We have an incompetent idiot as the President of the United States. I can say that because we also have a Constitution with a First Amendment that guarantees us freedom of speech. At least, last time I looked, we still had a constitution. If Donald Trump had his way, we would not.

When this man was narrowly elected three and one-half years ago, I said then that he would destroy us and he almost has. He has shamed the Office of President over and over again. He has sucked up to the dictators of the world and shunned our allies. He has destroyed the environmental protections that have been so important in the U.S. because his predecessor put them into place and he is trying to undo everything President Obama did. He has done so much more that is beyond the scope of this post. He must be defeated in November 2020.

For the purposes of this post, he has massively mishandled the COVID19 disaster. Did other viruses make prisoners of us in our homes? Ebola? SARS? MERS? I could go on. No, they did not because we had a competent government then. Donald Trump is far more interested in lining his pockets and doing anything it takes to win re-election than doing what is best for the U.S. He ignored COVID19 back in 2019 when it was first discovered. He kept letting possibly infected individuals into the country. He kept right on trying to win the favor of the President of China through negotiating trade deals…..or trying to. China is a communist country and they will never, and I repeat NEVER, have the welfare of the United States in mind. One only has to look at history to know that. If you don’t consider history, you are doomed to repeat it.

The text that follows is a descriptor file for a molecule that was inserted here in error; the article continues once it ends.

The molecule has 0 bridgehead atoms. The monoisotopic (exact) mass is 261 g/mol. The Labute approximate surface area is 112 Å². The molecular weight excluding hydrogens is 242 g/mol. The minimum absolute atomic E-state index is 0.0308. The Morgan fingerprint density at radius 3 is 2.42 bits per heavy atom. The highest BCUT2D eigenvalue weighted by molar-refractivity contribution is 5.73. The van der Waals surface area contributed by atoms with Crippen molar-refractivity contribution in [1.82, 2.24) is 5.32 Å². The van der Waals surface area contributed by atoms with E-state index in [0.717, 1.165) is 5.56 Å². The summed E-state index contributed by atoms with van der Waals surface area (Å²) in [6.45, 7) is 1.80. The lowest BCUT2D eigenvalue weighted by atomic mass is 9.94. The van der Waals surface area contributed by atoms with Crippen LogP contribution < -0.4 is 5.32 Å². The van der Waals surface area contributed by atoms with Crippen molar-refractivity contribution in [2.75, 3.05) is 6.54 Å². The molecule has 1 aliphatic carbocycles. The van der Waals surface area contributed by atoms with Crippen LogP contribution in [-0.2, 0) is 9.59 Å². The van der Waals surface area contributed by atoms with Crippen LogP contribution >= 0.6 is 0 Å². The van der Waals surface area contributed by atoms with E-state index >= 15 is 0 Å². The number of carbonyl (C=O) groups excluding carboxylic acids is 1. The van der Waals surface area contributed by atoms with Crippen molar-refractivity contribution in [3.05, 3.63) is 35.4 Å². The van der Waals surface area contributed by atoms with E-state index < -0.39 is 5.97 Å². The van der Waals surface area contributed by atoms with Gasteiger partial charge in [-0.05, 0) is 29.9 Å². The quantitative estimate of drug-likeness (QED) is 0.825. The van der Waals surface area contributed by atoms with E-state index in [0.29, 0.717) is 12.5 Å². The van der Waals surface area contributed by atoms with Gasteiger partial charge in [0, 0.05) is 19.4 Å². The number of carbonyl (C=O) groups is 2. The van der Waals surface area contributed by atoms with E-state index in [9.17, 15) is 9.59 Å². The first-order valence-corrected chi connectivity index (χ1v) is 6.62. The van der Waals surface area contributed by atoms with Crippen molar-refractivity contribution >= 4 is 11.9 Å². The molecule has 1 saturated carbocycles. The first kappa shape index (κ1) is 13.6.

We have lost over 10,000 people and will lose many more. We currently lead the world in people carrying this infection. We have to practice “social distancing” in order to protect ourselves and others. China is the country where you have to wear a mask to walk down the street, not the U.S. Or not until now. Now we do. Like Communist China and because of Donald Trump and his incompetence. We have lost one-fourth, at least, of our economy which is sending his into a deep recession and possibly a depression. Trump just keeps spending money inflating a massive deficit. Inflation will come next. Unemployment may reach 32%, unheard of since the Great Depression in the 1930s.